The Potentials and Pitfalls of Marijuana Investments
If you’re looking for the seeds of a powerful moneymaker, this could be it. But telling the forest from the weeds is another story.
By Lou Carlozo
June 17, 2015
Take a toke, if you will, on this: There’s a possibly great investment out there on a commodity that’s legal. Sort of. And it holds potent promise for making a killing – though at this early stage of the sector, you could also get scammed.
Once a scourge for law enforcement officials across America, cannabis is now fully legal in four western states. That seems fitting, since the new marijuana “Green Rush” reminds some observers of the mid-1800s “Gold Rush” – or another boom of recent note.
“I liken it to where the dot-com industry was circa 1998,” says Steve Gormley, chief business development officer at OSL Holdings in Yardley, Pennsylvania. “There’s a ton of opportunity, early adopters and genuine entrepreneurial innovation happening in the industry right now.” And yet: “There are also predatory scam artists and black marketeers who will fleece uninformed investors dazzled by the prospect of huge returns,” he says.
As with any new investment opportunity, the questions and conundrums are enough to make your head spin – and that’s without inhaling.
Take it from a professor based at ground zero of the legal pot free-for-all. “Frankly, we don’t know yet whether the people opening the shops have the business knowledge and experience necessary to be successful in this challenged industry,” says Maclyn Clouse, a professor of finance at the University of Denver’s Daniels College of Business.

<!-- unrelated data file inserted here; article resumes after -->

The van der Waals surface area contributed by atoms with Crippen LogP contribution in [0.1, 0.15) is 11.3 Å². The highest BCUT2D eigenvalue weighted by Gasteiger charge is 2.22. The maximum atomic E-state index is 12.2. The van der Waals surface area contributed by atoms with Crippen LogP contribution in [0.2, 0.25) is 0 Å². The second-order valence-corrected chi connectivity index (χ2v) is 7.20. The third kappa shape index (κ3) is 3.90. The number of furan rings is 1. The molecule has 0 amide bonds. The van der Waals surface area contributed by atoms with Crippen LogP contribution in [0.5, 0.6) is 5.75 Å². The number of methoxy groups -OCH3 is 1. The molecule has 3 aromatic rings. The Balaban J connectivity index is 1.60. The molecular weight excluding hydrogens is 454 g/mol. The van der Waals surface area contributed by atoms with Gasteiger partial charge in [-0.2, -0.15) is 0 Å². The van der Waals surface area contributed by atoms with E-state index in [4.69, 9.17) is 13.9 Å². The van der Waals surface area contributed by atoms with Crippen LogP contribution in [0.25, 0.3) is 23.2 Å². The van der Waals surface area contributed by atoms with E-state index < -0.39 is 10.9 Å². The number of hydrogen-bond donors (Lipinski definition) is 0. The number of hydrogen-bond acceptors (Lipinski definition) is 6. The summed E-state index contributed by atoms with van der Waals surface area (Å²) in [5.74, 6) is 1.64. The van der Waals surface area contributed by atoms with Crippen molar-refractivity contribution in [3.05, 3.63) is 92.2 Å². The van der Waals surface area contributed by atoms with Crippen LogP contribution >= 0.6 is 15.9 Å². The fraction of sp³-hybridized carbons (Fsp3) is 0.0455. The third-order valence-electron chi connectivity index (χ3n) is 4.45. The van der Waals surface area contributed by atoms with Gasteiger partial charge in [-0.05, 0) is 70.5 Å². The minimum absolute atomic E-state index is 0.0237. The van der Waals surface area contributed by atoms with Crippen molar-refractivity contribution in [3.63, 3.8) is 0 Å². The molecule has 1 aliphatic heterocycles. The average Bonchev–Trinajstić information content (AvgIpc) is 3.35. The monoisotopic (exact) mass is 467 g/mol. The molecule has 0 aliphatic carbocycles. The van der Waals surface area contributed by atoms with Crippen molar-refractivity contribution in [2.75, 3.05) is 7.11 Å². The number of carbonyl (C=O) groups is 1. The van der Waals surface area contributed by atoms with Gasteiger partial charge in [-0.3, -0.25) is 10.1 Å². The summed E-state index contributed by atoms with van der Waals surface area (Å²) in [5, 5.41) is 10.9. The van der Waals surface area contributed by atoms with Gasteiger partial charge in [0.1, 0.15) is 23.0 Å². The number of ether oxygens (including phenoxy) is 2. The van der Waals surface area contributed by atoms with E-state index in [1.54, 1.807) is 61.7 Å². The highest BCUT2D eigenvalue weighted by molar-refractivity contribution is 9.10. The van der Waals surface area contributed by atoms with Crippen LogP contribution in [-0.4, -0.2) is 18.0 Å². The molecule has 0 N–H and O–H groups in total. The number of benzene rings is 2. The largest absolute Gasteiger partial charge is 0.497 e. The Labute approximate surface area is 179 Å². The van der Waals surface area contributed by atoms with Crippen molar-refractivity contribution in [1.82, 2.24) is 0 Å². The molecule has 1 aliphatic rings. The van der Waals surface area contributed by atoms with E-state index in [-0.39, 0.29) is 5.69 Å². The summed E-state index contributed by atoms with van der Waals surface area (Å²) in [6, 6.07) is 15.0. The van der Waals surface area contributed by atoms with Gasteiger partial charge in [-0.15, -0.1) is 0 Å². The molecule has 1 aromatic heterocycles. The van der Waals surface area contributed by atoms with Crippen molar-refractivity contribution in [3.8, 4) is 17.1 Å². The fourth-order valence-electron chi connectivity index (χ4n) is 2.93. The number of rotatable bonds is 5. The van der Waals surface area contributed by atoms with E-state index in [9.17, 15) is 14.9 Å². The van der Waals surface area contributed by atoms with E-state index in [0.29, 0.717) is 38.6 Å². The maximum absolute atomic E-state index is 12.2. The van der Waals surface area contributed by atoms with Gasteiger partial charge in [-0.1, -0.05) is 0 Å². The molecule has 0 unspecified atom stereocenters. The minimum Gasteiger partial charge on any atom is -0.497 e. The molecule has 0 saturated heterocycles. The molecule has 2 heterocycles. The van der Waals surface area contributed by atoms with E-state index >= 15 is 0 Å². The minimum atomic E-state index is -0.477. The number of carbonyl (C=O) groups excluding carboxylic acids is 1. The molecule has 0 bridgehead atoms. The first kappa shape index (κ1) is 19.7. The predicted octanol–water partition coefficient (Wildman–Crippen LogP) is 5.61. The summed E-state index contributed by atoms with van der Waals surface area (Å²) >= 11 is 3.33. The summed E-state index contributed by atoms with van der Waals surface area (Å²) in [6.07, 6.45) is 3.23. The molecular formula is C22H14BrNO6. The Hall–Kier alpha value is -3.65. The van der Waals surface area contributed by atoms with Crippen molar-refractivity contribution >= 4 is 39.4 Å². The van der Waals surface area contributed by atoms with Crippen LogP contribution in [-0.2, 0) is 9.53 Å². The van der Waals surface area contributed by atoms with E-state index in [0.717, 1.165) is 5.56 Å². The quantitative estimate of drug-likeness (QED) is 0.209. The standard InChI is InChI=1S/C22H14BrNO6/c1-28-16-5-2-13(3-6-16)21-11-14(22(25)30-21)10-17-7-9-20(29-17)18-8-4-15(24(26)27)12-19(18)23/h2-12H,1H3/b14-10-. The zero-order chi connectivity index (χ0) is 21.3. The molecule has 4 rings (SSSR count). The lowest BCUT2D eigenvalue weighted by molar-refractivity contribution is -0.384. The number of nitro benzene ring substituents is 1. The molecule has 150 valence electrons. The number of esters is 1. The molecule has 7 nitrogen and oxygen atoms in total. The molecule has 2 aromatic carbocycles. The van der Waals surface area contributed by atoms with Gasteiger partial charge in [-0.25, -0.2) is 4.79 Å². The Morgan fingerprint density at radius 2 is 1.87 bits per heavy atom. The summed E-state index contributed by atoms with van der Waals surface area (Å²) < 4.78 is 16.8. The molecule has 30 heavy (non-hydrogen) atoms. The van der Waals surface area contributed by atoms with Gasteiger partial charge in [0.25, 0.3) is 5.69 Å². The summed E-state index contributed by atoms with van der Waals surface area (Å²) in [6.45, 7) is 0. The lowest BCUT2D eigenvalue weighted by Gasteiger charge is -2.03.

OK, so some operations don’t quite know how to sell pot. But if you’re a backer, would you necessarily know? Not really, Clouse says, because the core industry is so new that no one really has a track record in it just yet (unless, say, they come from the medical marijuana end of things).
“It’s also not easy to invest in one of these businesses; they are not publicly traded, they may not have credible financial statements and out-of-state ownership may not be allowed,” he says. “The information a prudent investor would want may not be available. There have also been some issues in Colorado with shop owners linked to organized crime.”
As if grappling with a potential “Potfather” weren’t bad enough, fraudsters are definitely out there. “There are people getting into the cannabis industry who were essentially run out of their last business and trying to reinvent themselves as cannabis entrepreneurs,” says Kris Krane, co-founder and managing partner of 4Front Advisors, a Phoenix-based company that provides support capabilities to companies in the marijuana industry.
“When looking into dispensary or cultivation operations, be wary of anyone claiming a guaranteed, large short-term return on investment,” advises Krane, who served from 2000 to 2005 as associate director of the National Organization for the Reform of Marijuana Laws. “These businesses tend to take time to get up and running and to scale, so someone promising big numbers right out of the gate is either not educated enough or not being honest.”